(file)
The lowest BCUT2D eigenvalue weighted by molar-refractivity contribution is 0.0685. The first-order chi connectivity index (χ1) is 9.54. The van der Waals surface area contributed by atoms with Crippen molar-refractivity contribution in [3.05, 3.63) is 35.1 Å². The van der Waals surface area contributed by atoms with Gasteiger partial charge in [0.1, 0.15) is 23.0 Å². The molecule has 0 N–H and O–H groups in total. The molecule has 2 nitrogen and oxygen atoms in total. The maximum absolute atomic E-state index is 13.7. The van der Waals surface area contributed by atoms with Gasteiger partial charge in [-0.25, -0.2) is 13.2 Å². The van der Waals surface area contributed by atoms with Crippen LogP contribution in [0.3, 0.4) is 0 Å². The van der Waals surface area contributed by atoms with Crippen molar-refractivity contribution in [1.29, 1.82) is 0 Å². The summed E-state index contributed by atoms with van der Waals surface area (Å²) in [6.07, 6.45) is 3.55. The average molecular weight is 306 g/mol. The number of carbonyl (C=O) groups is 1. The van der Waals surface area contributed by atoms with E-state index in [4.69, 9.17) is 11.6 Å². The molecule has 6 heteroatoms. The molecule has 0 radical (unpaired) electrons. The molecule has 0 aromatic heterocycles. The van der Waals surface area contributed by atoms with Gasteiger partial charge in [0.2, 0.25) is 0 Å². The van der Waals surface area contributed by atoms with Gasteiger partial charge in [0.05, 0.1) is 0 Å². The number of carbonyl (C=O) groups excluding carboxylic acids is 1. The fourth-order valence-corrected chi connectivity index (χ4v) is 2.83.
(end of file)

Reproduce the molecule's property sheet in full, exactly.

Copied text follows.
The lowest BCUT2D eigenvalue weighted by molar-refractivity contribution is 0.0685. The first-order chi connectivity index (χ1) is 9.54. The van der Waals surface area contributed by atoms with Crippen molar-refractivity contribution in [3.05, 3.63) is 35.1 Å². The van der Waals surface area contributed by atoms with Gasteiger partial charge in [0.1, 0.15) is 23.0 Å². The molecule has 0 N–H and O–H groups in total. The molecule has 2 nitrogen and oxygen atoms in total. The maximum absolute atomic E-state index is 13.7. The van der Waals surface area contributed by atoms with Gasteiger partial charge in [-0.25, -0.2) is 13.2 Å². The van der Waals surface area contributed by atoms with Crippen LogP contribution in [0.3, 0.4) is 0 Å². The van der Waals surface area contributed by atoms with Crippen molar-refractivity contribution in [1.29, 1.82) is 0 Å². The summed E-state index contributed by atoms with van der Waals surface area (Å²) in [6.07, 6.45) is 3.55. The average molecular weight is 306 g/mol. The number of carbonyl (C=O) groups is 1. The van der Waals surface area contributed by atoms with E-state index in [4.69, 9.17) is 11.6 Å². The molecule has 6 heteroatoms. The molecule has 0 radical (unpaired) electrons. The molecule has 0 aromatic heterocycles. The van der Waals surface area contributed by atoms with Gasteiger partial charge in [0.2, 0.25) is 0 Å². The van der Waals surface area contributed by atoms with Gasteiger partial charge in [0.05, 0.1) is 0 Å². The number of carbonyl (C=O) groups excluding carboxylic acids is 1. The fourth-order valence-corrected chi connectivity index (χ4v) is 2.83.